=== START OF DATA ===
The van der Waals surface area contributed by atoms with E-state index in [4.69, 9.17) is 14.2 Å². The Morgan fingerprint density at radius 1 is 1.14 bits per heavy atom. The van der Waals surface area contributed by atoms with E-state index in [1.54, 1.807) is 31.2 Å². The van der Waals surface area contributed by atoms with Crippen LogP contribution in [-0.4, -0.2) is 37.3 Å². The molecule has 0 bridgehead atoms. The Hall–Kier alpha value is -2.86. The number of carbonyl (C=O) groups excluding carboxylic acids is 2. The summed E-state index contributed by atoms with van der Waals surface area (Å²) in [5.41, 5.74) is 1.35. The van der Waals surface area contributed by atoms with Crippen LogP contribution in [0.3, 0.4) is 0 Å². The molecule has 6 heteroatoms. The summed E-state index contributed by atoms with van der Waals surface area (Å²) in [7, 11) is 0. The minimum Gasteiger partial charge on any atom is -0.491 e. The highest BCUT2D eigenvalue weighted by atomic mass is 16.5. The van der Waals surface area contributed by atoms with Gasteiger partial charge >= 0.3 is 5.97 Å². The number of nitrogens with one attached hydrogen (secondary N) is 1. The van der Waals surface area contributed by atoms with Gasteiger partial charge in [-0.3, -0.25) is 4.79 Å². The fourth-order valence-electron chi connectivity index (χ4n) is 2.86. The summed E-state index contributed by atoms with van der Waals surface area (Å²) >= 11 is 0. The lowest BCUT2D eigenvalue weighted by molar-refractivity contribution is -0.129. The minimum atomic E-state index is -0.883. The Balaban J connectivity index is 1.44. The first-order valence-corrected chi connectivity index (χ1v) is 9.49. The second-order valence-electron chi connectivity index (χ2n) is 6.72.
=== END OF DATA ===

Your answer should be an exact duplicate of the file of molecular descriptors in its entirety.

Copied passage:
The van der Waals surface area contributed by atoms with E-state index in [4.69, 9.17) is 14.2 Å². The Morgan fingerprint density at radius 1 is 1.14 bits per heavy atom. The van der Waals surface area contributed by atoms with E-state index in [1.54, 1.807) is 31.2 Å². The van der Waals surface area contributed by atoms with Crippen LogP contribution in [-0.4, -0.2) is 37.3 Å². The molecule has 0 bridgehead atoms. The Hall–Kier alpha value is -2.86. The number of carbonyl (C=O) groups excluding carboxylic acids is 2. The summed E-state index contributed by atoms with van der Waals surface area (Å²) in [5.41, 5.74) is 1.35. The van der Waals surface area contributed by atoms with Crippen LogP contribution in [0.3, 0.4) is 0 Å². The molecule has 6 heteroatoms. The summed E-state index contributed by atoms with van der Waals surface area (Å²) in [7, 11) is 0. The minimum Gasteiger partial charge on any atom is -0.491 e. The highest BCUT2D eigenvalue weighted by atomic mass is 16.5. The van der Waals surface area contributed by atoms with Gasteiger partial charge >= 0.3 is 5.97 Å². The number of nitrogens with one attached hydrogen (secondary N) is 1. The van der Waals surface area contributed by atoms with Gasteiger partial charge in [-0.3, -0.25) is 4.79 Å². The fourth-order valence-electron chi connectivity index (χ4n) is 2.86. The summed E-state index contributed by atoms with van der Waals surface area (Å²) >= 11 is 0. The lowest BCUT2D eigenvalue weighted by molar-refractivity contribution is -0.129. The minimum atomic E-state index is -0.883. The Balaban J connectivity index is 1.44. The first-order valence-corrected chi connectivity index (χ1v) is 9.49. The second-order valence-electron chi connectivity index (χ2n) is 6.72.